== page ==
Names for the Sea: Strangers in Iceland (Paperback)Sarah Moss (author)
Acclaimed novelist Sarah Moss's compelling account of living in Iceland with two small children in the year the volcano erupted
At the height of the financial crisis in 2009, Sarah Moss and her husband moved with their two small children to Iceland. From their makeshift home among the half-finished skyscrapers of Reykjavik, Moss travels to hillsides of boiling mud and volcanic craters, and the remote farms and fishing villages of the far north. She watches the northern lights and the comings and goings of migratory birds, and as the weeks and months go by, she and her family find new ways to live.
By turns meditative and wickedly observant, Sarah Moss's account of her time in Iceland is the adventure of a lifetime with the baggage of a lifetime too.
'Moss is a wry and a very good companion...and her book is as perceptive of the southern English middle-classes, as it is of Icelanders' Kathleen Jamie, Guardian
'A wry, intimate and beautifully-observed portrait of a culture both alien and familiar. Sarah Moss's account of her Icelandic sojourn is a vicarious treat' Philip Marsden
Publisher: Granta Books
Number of pages: 368
Weight: 258 g
Dimensions: 198 x 129 x 22 mm
One of the most enjoyable travel books I've read - Helen Rumbelow, The Times
Beautifully written ... Moss grapples with new foods, customs and landscapes that are both oddly familiar and wildly alien in this absorbing memoir - Carl Wilkinson, Financial Times
A fascinating and unusual book, a genuine news from nowhere, the gripping account of one person thinking and perceiving for herself - Joanna Kavenna, Literary Review
Moss is a wry and a very good companion... and her book is as perceptive of the southern English middle-classes, as it is of Icelanders - Kathleen Jamie, Guardian
A wry, intimate and beautifully-observed portrait of a culture both alien and familiar. Sarah Moss's account of her Icelandic sojourn is a vicarious treat - Philip Marsden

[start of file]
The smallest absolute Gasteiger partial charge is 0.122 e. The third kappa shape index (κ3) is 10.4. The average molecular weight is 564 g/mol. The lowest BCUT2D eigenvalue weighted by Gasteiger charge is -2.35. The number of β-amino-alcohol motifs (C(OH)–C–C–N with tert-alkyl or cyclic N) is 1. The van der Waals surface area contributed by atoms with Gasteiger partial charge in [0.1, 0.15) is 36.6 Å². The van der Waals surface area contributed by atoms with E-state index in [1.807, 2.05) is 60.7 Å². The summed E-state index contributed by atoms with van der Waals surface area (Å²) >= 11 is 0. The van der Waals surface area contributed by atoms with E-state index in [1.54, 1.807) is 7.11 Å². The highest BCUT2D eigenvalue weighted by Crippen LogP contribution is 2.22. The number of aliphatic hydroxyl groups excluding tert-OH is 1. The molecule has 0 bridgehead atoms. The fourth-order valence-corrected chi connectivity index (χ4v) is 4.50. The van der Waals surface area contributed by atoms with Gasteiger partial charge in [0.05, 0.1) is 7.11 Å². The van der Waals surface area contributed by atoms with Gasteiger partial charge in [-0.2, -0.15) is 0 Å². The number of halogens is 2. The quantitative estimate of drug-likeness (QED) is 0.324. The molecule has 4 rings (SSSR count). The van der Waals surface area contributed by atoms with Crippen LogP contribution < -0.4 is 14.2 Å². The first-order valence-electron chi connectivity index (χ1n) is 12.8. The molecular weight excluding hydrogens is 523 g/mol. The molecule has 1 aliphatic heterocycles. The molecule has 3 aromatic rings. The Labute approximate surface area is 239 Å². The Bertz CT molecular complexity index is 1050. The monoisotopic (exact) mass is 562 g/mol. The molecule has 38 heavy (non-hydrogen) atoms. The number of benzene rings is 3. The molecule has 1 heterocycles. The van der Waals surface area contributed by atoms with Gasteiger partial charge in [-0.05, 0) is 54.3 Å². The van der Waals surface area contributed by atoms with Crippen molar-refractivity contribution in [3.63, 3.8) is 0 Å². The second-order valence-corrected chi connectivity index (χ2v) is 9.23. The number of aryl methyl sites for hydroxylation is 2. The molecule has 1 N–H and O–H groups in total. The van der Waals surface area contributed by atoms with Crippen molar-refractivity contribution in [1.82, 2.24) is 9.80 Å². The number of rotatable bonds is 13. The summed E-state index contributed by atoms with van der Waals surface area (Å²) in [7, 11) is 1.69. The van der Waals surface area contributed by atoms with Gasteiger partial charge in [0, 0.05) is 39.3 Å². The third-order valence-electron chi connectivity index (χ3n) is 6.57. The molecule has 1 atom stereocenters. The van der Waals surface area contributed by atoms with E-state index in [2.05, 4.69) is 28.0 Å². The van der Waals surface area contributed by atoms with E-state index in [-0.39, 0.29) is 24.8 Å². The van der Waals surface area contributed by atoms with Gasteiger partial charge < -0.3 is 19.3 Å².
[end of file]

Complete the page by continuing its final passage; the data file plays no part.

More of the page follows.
Holds an uncompromising mirror up to the British life that she has left behind. Honest, funny, frank, and insightful, it is a reassuring guide to the strangeness of being a stranger. An enviable experience beautifully described - Gavin Francis
[Moss] sheds light on the strangeness of the country for an outsider as well as on the Icelanders' ongoing trauma... Absorbing - Emily Read, Spectator
A thoughtful and moving description of a country - Giles Foden, Conde Nast Traveller
It is Moss's inquisitive excursions into the real and imagined Icelandic landscapes that enthral the most... engaging [and] expressive - Rob St John, List
This tale perfectly evokes the country's natural splendours, but it's the colourful cast of friends and hangers-on that is so touching - National Geographic Traveller
Moss writes honestly... She mocks her won cultural assumptions drily - Nancy Campbell, Times Literary Supplement
This delightful and appealing book is written in a crisp and insightful style... filled with descriptions of the northern landscape which capture it perfectly... Very funny - We Love This Book
Fantastic and perceptive... Moss is so subtle and skilled at what she does, as careful and precise a prose specialist as you will find, that it hangs together seamlessly and brilliantly - Big Issue
An insightful account of a year in a beguiling but often incomprehensible land of fire and ice... this is a delightful tale with a strong sense of place - Duncan Mills, Traveller
Her wit, like her sensitivity to social matters, is complemented by her astoundingly alert writing about the natural world - Kevin Canfield, Star Tribune
Always illuminating - Washington Post
Beautiful - Travelers Today
A wry memoir about a family who move to Iceland for a year in the aftermath of the financial crash. Moss discovers as much about herself as she does the Icelanders she writes about. - Destination books this summer, Elle
A wonderful, meditative and informative introduction to a country that's both progressive and steeped in more myths, legends and sagas than any other... All Icelandic life is here - New European
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